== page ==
A Tennessee Native recently debuted a propagandist cartoon miniseries for the Oprah Winfrey Network (OWN). The episodes depict White people as cluelessly rude, racist, sexist, and even violent.
OWN markets the cartoon, “Sincerely, Camille,” as a non-partisan series under its “OWN YOUR VOTE” movement to “highlight the political issues and concerns Black women face at polls this fall.” The series is set in the current day.
OWN contracted local Tennessean Munirah Safiyah Jones to create the miniseries.
In the first episode, a White male character coughs violently into his hands as the three Black female protagonists watch disapprovingly. The White male character then counts out a tip for a table. One of the females remarks with disgust, “I know he’s f****** lying.” About a minute later, a White, mask-less female character approaches a Black, masked restaurant worker. When the worker points to the sign “Must wear mask to sit inside,” the White female becomes angry and slaps him.
“I don’t have to wear a mask!” the White female character screams, stomping her foot. “I have asthma, and I don’t need to prove it to you.”
When the police appear on screen, the White female is on her back wailing. One of the Black female protagonists takes pictures.
In another episode titled “This Land Was Made for Drew and Leigh,” a White, mask-less female character approaches one of the masked protagonists. The White woman remarks on the protagonist’s haircut, but steps back with embarrassment.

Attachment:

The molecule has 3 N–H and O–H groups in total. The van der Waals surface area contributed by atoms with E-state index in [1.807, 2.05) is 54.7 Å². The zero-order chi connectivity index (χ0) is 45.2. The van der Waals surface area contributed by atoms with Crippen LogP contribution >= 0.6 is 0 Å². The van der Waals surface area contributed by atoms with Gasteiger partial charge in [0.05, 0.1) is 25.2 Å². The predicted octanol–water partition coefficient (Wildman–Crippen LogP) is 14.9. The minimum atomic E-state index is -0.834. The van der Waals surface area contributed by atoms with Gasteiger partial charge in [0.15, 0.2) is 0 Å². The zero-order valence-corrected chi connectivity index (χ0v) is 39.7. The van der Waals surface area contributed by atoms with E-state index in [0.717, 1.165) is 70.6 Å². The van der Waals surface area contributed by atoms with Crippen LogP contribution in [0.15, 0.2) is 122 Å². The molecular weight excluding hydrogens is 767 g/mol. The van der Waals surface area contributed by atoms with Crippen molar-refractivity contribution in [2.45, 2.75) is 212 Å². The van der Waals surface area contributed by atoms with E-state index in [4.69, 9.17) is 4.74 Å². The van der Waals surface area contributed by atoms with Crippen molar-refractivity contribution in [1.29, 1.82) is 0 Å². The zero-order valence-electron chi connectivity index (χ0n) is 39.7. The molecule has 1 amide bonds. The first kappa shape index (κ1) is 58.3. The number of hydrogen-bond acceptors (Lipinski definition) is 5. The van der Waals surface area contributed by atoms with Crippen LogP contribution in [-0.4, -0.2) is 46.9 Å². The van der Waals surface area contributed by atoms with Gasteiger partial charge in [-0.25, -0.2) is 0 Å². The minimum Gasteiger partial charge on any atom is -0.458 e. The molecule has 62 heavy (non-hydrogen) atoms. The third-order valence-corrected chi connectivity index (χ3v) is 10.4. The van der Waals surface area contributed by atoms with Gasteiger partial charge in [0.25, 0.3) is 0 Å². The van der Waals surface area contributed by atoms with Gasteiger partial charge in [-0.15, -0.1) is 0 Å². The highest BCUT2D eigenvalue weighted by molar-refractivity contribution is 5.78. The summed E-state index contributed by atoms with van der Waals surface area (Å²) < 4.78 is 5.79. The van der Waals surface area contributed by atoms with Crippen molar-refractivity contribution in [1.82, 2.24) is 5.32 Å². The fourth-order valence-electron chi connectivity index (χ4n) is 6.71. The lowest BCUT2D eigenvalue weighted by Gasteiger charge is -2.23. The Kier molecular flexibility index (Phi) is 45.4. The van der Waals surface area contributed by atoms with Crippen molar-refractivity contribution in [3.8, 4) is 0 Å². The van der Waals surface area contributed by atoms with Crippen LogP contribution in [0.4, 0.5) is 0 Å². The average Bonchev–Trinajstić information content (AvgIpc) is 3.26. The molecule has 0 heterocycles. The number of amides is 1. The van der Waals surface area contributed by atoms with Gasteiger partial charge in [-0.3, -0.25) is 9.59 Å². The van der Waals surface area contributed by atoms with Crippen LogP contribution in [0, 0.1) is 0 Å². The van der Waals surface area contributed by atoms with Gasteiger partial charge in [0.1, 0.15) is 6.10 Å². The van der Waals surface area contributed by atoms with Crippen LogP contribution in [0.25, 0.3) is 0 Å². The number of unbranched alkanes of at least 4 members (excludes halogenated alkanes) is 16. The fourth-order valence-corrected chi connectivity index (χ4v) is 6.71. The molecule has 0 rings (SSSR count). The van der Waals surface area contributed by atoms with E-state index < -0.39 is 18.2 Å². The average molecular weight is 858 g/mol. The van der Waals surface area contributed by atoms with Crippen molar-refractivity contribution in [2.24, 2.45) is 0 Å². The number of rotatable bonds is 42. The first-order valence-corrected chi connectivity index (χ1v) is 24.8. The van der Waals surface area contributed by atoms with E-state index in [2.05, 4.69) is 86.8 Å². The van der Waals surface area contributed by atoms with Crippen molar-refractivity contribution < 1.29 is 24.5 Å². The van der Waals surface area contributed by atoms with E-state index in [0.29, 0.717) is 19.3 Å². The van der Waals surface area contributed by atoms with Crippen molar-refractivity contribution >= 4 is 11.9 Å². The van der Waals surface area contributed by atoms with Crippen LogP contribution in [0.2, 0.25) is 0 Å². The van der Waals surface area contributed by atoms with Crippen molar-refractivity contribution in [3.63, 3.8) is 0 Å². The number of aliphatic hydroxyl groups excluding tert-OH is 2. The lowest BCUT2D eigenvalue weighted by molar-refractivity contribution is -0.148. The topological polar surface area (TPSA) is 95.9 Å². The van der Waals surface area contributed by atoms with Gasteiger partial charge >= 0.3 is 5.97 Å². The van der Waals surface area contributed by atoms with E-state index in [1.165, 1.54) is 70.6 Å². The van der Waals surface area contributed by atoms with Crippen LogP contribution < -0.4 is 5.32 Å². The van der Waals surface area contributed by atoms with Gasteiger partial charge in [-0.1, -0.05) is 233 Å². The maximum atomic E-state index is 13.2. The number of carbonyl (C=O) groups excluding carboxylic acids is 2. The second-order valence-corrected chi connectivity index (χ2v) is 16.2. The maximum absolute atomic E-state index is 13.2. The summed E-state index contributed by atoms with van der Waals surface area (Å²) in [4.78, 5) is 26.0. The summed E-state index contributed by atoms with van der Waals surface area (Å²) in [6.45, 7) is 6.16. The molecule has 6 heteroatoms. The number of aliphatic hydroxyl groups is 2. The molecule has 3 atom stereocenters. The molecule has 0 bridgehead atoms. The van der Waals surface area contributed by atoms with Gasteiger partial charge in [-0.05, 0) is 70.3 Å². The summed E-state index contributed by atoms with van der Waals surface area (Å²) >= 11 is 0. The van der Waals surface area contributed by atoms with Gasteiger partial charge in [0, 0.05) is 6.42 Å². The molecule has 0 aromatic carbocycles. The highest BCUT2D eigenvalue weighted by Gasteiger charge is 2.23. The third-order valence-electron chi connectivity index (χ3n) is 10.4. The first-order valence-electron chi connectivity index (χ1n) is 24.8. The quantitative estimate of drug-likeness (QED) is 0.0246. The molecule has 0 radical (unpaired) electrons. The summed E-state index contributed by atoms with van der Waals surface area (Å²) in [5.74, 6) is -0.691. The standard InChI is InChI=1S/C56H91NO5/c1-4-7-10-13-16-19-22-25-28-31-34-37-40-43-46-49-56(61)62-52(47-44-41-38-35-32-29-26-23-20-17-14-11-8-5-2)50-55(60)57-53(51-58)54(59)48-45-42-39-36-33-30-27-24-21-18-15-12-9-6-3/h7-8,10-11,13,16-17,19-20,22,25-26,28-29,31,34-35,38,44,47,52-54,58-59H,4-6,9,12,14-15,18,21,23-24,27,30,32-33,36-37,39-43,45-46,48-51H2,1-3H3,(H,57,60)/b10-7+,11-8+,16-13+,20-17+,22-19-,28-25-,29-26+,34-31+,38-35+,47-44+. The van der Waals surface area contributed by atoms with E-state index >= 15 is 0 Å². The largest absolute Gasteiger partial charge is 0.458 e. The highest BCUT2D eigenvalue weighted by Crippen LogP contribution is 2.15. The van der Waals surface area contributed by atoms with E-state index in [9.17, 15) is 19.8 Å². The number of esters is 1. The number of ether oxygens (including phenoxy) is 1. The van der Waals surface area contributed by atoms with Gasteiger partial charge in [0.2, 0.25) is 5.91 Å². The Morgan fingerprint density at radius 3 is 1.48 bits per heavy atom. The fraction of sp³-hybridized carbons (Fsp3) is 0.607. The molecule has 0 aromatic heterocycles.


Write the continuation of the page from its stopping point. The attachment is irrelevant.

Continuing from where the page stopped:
“Oh, I won’t touch it. I respect and fear Solange. Hey, congratulations on Kamala, huh? You all must be so excited,” the White woman remarks. “Listen, I want you to know that I am here for you listening, learning, and I apologize for my Halloween costume last year. Question, is it blackface if the paint’s brown?”
A few seconds later, the protagonist approaches her White male boss about hiring someone. The boss is busy on a conference call, saying that “women can’t math” or do science. He then goes on to speak with the protagonist using stereotypical slang. The protagonist admonishes him lightly for his sexism and stereotyping.
Only one outspoken Republican is presented – the father of one of the Black female protagonists. He’s depicted as a raving, though kind, old man who is calmed down and corrected by the protagonists.
“Our viewers will instantly relate to these characters as they deal with the real-world issues and concerns impacting Black women,” stated OWN President Tina Perry.
The miniseries streams on OWN’s Twitter, Instagram, and YouTube pages. The final episode was uploaded on Tuesday.
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